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difference’. The politics of ‘group assertion’ allows such groups to ‘discover and reinforce the positivity of their specific experience’ (Young 1990 : 166, 167), and requires institutional mechanisms that include the self-organization of group members, group analysis and generation of the public policy proposals and, most controversially, group veto power on policies that directly affect a group (1990: 184

in Globalizing democracy

Orišková, Curating ‘Eastern Europe’ and Beyond: Art Histories Through the Exhibition (Bern: Peter Lang GmbH, 2014); Izabela Kowalczyk, Podróž do przeszłości: interpretacja najnowszej historii w polskiej sztuce krytycznej (Warsaw: SWPS Academica, 2010). 11 Jelena Vesić, ‘SKC (Student Cultural Centre) as a site of performative (self)production, October 75 – institution, self-organization, first-person speech, collectivization’, in Život umjetnosti / [Magazine for Contemporary Visual Arts], 91 (2012), 43. 333 334 Performance art in Eastern Europe since 1960 12

in Performance art in Eastern Europe since 1960

possibilities attached to such a world. (Connolly, 2002: 144) In extrapolating on his idea of this time as becoming, Connolly explains that ‘rifts in time’ are to do with contingent encounters ‘between complex systems with some capacity for self-organization and unexpected events not smoothly assimilable by them’ (2002: 145). This clearly recalls the Deleuzean view of the cross cutting times of chronos and aion. In Pluralism (2005), Connolly further unpacks the meaning of time as becoming as the interaction between immanent chronologies (2005: 103). This leads him to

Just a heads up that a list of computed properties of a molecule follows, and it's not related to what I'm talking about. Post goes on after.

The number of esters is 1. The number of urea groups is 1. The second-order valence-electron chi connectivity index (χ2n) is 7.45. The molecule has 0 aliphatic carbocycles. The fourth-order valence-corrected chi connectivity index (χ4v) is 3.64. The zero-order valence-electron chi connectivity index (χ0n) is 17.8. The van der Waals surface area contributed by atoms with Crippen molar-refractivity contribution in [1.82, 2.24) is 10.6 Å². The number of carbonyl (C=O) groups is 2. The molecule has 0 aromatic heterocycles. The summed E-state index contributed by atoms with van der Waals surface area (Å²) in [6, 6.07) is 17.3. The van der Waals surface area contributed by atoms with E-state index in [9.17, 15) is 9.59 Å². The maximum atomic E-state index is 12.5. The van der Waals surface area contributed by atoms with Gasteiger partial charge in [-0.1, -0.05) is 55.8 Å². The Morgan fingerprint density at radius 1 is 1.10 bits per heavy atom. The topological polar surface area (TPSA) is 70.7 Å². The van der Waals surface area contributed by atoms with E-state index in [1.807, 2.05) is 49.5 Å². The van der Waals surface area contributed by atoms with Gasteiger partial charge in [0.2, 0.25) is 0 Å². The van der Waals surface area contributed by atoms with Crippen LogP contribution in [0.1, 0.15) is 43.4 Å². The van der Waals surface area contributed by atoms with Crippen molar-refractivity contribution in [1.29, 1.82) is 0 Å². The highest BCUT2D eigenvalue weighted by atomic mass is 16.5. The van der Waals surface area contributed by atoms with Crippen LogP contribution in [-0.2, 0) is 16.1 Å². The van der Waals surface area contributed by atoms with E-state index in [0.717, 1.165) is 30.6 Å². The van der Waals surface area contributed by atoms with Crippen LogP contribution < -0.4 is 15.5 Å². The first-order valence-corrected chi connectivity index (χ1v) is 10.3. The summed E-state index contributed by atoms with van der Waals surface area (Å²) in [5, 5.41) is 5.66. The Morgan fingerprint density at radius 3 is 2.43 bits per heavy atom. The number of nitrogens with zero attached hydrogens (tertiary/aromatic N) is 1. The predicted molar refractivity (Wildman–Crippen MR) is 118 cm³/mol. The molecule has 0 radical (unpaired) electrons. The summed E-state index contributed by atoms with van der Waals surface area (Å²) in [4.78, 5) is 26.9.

in Time and world politics
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9/11 as architectural catastrophe and the hypermodernity of Terror

, based on an adaptation of ideas from cyberneticists Humberto Maturana and Francisco Varela’s (1980) theory of autopoiesis. Lars Spuybroek (2002) derives ideas from the biophilosophical discourse of complexity to reconceive the ‘soft city’. Arjen Mulder (2002) argues that is necessary to remodel the city in the ‘self-organizational’ terms of neo-Darwinian theories of evolution, which Virilio himself had explicitly polemicised against in his tracts of the 1960s. In turn, we have to ask whether this cybernetic discourse, with its emphasis upon movement, instability, and

in The biopolitics of the war on terror

methods of attack are thought to raise a revolutionary consciousness, their effectiveness disincentives the masses and those targeted are easily replaced. The anarchist prophets of the “propaganda of the deed” can argue all they want about the elevating and stimulating influence of terrorist acts on the masses. Theoretical considerations and political experience prove otherwise. The more “effective” the terrorist acts, the greater their impact, the more they reduce the interest of the masses in self-organization and self-education. But the smoke from the confusion

in The politics of attack